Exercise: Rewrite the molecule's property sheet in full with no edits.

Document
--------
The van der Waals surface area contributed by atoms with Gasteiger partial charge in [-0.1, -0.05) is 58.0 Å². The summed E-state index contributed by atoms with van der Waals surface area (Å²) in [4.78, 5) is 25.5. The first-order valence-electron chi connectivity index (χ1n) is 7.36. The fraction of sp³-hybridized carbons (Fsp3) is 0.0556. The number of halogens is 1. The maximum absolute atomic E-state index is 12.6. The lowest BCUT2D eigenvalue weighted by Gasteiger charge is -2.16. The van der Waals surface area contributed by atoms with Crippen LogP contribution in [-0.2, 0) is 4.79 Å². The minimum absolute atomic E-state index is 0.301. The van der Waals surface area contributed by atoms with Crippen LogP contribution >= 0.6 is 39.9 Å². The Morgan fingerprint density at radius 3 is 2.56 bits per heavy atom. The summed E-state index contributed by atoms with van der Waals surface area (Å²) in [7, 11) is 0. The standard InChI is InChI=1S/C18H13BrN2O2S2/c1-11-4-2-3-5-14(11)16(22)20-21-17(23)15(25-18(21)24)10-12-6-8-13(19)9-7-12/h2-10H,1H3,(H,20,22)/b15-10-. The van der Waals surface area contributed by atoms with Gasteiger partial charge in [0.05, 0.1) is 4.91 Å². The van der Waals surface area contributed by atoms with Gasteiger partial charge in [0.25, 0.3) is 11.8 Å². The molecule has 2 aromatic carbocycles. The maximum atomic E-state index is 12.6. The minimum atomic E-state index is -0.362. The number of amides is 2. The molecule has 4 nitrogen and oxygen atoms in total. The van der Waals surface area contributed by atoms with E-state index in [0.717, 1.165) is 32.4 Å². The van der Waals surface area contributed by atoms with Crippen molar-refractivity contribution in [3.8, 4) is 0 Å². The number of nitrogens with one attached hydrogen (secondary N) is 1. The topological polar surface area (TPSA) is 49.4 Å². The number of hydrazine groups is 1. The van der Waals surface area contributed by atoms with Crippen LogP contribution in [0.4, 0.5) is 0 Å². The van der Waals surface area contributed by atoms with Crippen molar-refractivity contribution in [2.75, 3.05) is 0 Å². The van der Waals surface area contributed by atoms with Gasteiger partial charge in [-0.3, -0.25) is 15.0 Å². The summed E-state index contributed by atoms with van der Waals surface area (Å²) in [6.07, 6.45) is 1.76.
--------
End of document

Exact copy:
The van der Waals surface area contributed by atoms with Gasteiger partial charge in [-0.1, -0.05) is 58.0 Å². The summed E-state index contributed by atoms with van der Waals surface area (Å²) in [4.78, 5) is 25.5. The first-order valence-electron chi connectivity index (χ1n) is 7.36. The fraction of sp³-hybridized carbons (Fsp3) is 0.0556. The number of halogens is 1. The maximum absolute atomic E-state index is 12.6. The lowest BCUT2D eigenvalue weighted by Gasteiger charge is -2.16. The van der Waals surface area contributed by atoms with Crippen LogP contribution in [-0.2, 0) is 4.79 Å². The minimum absolute atomic E-state index is 0.301. The van der Waals surface area contributed by atoms with Crippen LogP contribution >= 0.6 is 39.9 Å². The Morgan fingerprint density at radius 3 is 2.56 bits per heavy atom. The summed E-state index contributed by atoms with van der Waals surface area (Å²) in [7, 11) is 0. The standard InChI is InChI=1S/C18H13BrN2O2S2/c1-11-4-2-3-5-14(11)16(22)20-21-17(23)15(25-18(21)24)10-12-6-8-13(19)9-7-12/h2-10H,1H3,(H,20,22)/b15-10-. The van der Waals surface area contributed by atoms with Gasteiger partial charge in [0.05, 0.1) is 4.91 Å². The van der Waals surface area contributed by atoms with Gasteiger partial charge in [0.25, 0.3) is 11.8 Å². The molecule has 2 aromatic carbocycles. The maximum atomic E-state index is 12.6. The minimum atomic E-state index is -0.362. The number of amides is 2. The molecule has 4 nitrogen and oxygen atoms in total. The van der Waals surface area contributed by atoms with E-state index in [0.717, 1.165) is 32.4 Å². The van der Waals surface area contributed by atoms with Crippen molar-refractivity contribution in [3.8, 4) is 0 Å². The number of nitrogens with one attached hydrogen (secondary N) is 1. The topological polar surface area (TPSA) is 49.4 Å². The number of hydrazine groups is 1. The van der Waals surface area contributed by atoms with Crippen LogP contribution in [0.4, 0.5) is 0 Å². The van der Waals surface area contributed by atoms with Crippen molar-refractivity contribution in [2.75, 3.05) is 0 Å². The van der Waals surface area contributed by atoms with Gasteiger partial charge in [-0.3, -0.25) is 15.0 Å². The summed E-state index contributed by atoms with van der Waals surface area (Å²) in [6.07, 6.45) is 1.76.